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Heaven on Our Mind: A Tribute to Eric Wagner (1959-2021)

Well, it’s the 23rd of August and the hits just keep on coming. Only recently over the last few days I’ve read that both Bruce Dickinson and Corey Taylor have contracted COVID-19, but now I find myself shocked that Eric Wagner of doom pioneers Trouble has passed away following his contraction of the virus.

                Growing up, I was massively into thrash metal; I had it all, the leathers, spikes and cut off denim alongside tight as fuck jeans and white hi-top trainers, the Big 4 were my cornerstones and I roofed the temple with other bands from genre. It had to be fast, it had to be quick, and it had to be technical as I raped the fretboard of my Mockingbird every day. Therefore, doom didn’t come naturally to me, but it was through the likes of Candlemass, Saint Vitus and Trouble that I began to slow things down and leant to appreciate that sexy groove that came with it. These bands took the template that had been laid down by Black Sabbath a decade previously and made it their own and no-one embodied that as much as Trouble.

                Part of that intrigue was the voice of Eric Wagner, often described as an acquired taste, but if you bite down on that marmite and give the: “hmm… I like this” noise that emits from the throat region when curiously happy, then Trouble quickly get assimilated into your heavy rotation. I’ll have to admit, those first Trouble albums didn’t do much for me (I have since learnt the error of my ways), but for me, the album that massively turned me on to Wagner’s voice was Trouble’s 1992 seminal masterpiece ‘Manic Frustration’. For me, this was an album which actually pulled all the doom together and in many ways, it is Wagner’s vocal delivery which makes this album one of the pinnacles of the entire genre. Furthermore, as I remember myself lay on my bed as a teenager with ‘Manic Frustration’ playing, it even gave me a new appreciation for Black Sabbath and the impact the band actually had beyond the superficial wanking off that often follows them around in a hyperbolic trope.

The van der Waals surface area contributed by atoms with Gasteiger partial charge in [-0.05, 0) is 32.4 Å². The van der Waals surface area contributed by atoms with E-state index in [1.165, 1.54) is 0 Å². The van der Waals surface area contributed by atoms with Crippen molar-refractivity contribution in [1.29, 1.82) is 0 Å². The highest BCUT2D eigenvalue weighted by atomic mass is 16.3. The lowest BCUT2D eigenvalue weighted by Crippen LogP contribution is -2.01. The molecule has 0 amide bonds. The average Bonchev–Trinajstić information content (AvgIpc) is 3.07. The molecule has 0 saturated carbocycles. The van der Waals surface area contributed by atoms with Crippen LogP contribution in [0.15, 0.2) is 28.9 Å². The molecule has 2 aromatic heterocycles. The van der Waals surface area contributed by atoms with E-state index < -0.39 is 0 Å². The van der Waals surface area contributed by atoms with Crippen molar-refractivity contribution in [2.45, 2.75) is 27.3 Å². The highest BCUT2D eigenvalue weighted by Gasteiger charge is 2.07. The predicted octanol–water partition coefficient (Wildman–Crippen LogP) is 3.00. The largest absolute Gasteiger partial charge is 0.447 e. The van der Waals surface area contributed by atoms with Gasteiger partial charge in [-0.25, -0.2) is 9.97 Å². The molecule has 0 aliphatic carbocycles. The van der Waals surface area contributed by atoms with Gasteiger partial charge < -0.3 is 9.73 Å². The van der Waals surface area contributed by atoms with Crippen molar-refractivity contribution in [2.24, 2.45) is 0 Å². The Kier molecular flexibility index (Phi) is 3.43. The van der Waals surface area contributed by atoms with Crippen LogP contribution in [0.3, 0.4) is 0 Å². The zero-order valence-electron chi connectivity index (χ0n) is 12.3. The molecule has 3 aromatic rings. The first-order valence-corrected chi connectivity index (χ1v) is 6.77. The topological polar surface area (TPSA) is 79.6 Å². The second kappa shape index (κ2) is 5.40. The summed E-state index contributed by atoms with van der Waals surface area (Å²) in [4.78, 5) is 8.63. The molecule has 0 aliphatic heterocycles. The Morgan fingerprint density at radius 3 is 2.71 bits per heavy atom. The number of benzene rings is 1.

These memories of Eric Wagner have been short and sweet, but it’s only as I sit here dumbfounded at his passing that I realise just how much of an impact both Wagner and Trouble had on my life and how in particular ‘Manic Frustration’ shaped and moulded the path I was on. A true pioneer has been laid to rest, but his legacy will live on forever.

Rest In Peace

Eric Wagner (1959-2021)

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